Neal Morse, now a solo Christian artist with a string of religious concept albums under his belt, rose to international fame as the mastermind behind Spock’s Beard, America’s answer to Genesis, founded in the 1990’s.
Roine Stolt, Sweden’s gift to prog, has achieved greatness foremost with The Flower Kings with his songwriting and lyrical prowess. His work on guitar, no less, brings to mind a young Steve Howe.
Pete Trewavas has played bass for Marillion ever since Fish was there… which is a statement I encourage you to investigate on your own if its gravity is lost on you.
These accolades are leading somewhere, I assure you. Transatlantic congregated for a week or two to throw together a brilliant masterpiece in each 2000 and 2001. Almost a decade later, these musical giants of our day have graced us with one more taste of teamwork, entitled The Whirlwind.
As we should expect, Transatlantic used up just about every second of the 80 minutes a mass-produced cd can hold, filling that space with one continuous piece of music demarcated into twelve thematic tracks. All four guys bring their own sounds to the table and everybody can be heard singing lead at some point or another.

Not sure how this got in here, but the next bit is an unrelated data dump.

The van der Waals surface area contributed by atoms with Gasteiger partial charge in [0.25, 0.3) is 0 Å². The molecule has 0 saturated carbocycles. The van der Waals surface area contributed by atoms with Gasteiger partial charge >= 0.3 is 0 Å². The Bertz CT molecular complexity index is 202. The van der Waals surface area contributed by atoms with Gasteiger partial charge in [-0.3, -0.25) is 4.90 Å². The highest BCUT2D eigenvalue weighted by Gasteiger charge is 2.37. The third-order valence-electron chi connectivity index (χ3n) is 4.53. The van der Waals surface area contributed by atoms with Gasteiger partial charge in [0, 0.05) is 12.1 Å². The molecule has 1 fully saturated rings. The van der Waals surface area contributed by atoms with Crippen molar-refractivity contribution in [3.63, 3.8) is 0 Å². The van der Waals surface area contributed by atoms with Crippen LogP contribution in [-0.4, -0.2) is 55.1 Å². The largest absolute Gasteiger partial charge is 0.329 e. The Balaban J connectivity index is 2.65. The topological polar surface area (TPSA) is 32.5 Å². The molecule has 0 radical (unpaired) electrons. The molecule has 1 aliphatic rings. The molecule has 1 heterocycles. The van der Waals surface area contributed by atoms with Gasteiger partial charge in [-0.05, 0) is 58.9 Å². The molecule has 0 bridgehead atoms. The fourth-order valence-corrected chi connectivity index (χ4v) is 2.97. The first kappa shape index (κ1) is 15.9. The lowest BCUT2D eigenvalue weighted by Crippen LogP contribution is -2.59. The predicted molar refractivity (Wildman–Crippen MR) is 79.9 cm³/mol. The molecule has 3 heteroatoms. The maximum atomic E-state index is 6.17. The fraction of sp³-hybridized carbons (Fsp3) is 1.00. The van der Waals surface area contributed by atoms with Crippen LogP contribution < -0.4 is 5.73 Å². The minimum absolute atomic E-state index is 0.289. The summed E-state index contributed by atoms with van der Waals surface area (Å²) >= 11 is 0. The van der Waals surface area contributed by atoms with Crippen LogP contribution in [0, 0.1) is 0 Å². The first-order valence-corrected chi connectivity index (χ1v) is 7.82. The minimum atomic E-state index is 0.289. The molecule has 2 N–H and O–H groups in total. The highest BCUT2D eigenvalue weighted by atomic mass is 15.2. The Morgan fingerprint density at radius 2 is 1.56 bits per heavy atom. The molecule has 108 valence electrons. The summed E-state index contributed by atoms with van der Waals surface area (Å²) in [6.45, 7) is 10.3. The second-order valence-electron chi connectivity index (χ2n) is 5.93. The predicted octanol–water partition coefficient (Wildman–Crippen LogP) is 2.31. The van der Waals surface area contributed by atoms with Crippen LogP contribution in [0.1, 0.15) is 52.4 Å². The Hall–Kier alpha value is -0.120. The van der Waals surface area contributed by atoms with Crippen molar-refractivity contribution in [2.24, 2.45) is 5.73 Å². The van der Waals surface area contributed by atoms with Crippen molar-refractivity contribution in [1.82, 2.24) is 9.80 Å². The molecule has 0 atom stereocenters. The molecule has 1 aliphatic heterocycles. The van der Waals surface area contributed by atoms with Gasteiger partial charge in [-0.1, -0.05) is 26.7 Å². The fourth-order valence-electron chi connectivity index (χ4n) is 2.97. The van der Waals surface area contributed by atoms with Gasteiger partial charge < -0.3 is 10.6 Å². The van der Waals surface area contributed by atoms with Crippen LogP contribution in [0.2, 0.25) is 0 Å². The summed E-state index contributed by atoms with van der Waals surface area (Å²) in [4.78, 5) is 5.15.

A seven-minute instrumental overture gives way to the bookend motif “Whirlwind,” which lyrically sets the stage for tales of life’s oppressive confusion and how we can overcome it. Soon after, “On the Prowl” lays down the sickest jam you ever did hear. Killer drum licks pair with a genius jazz bassline to hold the ground while Stolt’s guitar and Morse’s keys take to the sky, cruising through a wild array of styles and rhythms with adept elegance. That solo session stands as a clinic on how to show off technical ability while remaining genuinely melodic and engaging, all off the top of your head.